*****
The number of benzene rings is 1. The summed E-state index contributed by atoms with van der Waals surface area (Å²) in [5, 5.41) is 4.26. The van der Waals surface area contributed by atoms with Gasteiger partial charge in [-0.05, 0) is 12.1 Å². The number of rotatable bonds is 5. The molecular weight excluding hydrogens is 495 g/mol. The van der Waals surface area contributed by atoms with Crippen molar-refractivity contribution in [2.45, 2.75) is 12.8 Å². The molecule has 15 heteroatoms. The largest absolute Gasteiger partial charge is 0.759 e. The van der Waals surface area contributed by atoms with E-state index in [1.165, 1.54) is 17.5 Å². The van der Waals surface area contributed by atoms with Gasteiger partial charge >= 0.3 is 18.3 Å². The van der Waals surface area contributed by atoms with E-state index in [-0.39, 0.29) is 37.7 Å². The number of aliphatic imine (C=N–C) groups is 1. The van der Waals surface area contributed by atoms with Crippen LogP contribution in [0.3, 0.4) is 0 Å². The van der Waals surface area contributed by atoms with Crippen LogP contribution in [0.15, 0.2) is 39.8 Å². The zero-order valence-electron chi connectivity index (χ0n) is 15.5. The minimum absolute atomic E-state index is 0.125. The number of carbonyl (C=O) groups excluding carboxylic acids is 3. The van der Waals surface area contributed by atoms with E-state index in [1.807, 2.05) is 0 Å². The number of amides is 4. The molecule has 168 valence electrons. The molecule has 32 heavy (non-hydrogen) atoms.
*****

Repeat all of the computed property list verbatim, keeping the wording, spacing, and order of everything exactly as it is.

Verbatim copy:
The number of benzene rings is 1. The summed E-state index contributed by atoms with van der Waals surface area (Å²) in [5, 5.41) is 4.26. The van der Waals surface area contributed by atoms with Gasteiger partial charge in [-0.05, 0) is 12.1 Å². The number of rotatable bonds is 5. The molecular weight excluding hydrogens is 495 g/mol. The van der Waals surface area contributed by atoms with Crippen molar-refractivity contribution in [2.45, 2.75) is 12.8 Å². The molecule has 15 heteroatoms. The largest absolute Gasteiger partial charge is 0.759 e. The van der Waals surface area contributed by atoms with E-state index in [1.165, 1.54) is 17.5 Å². The van der Waals surface area contributed by atoms with Gasteiger partial charge >= 0.3 is 18.3 Å². The van der Waals surface area contributed by atoms with E-state index in [-0.39, 0.29) is 37.7 Å². The number of aliphatic imine (C=N–C) groups is 1. The van der Waals surface area contributed by atoms with Crippen LogP contribution in [0.3, 0.4) is 0 Å². The van der Waals surface area contributed by atoms with Crippen LogP contribution in [0.15, 0.2) is 39.8 Å². The zero-order valence-electron chi connectivity index (χ0n) is 15.5. The minimum absolute atomic E-state index is 0.125. The number of carbonyl (C=O) groups excluding carboxylic acids is 3. The van der Waals surface area contributed by atoms with E-state index in [1.807, 2.05) is 0 Å². The number of amides is 4. The molecule has 168 valence electrons. The molecule has 32 heavy (non-hydrogen) atoms.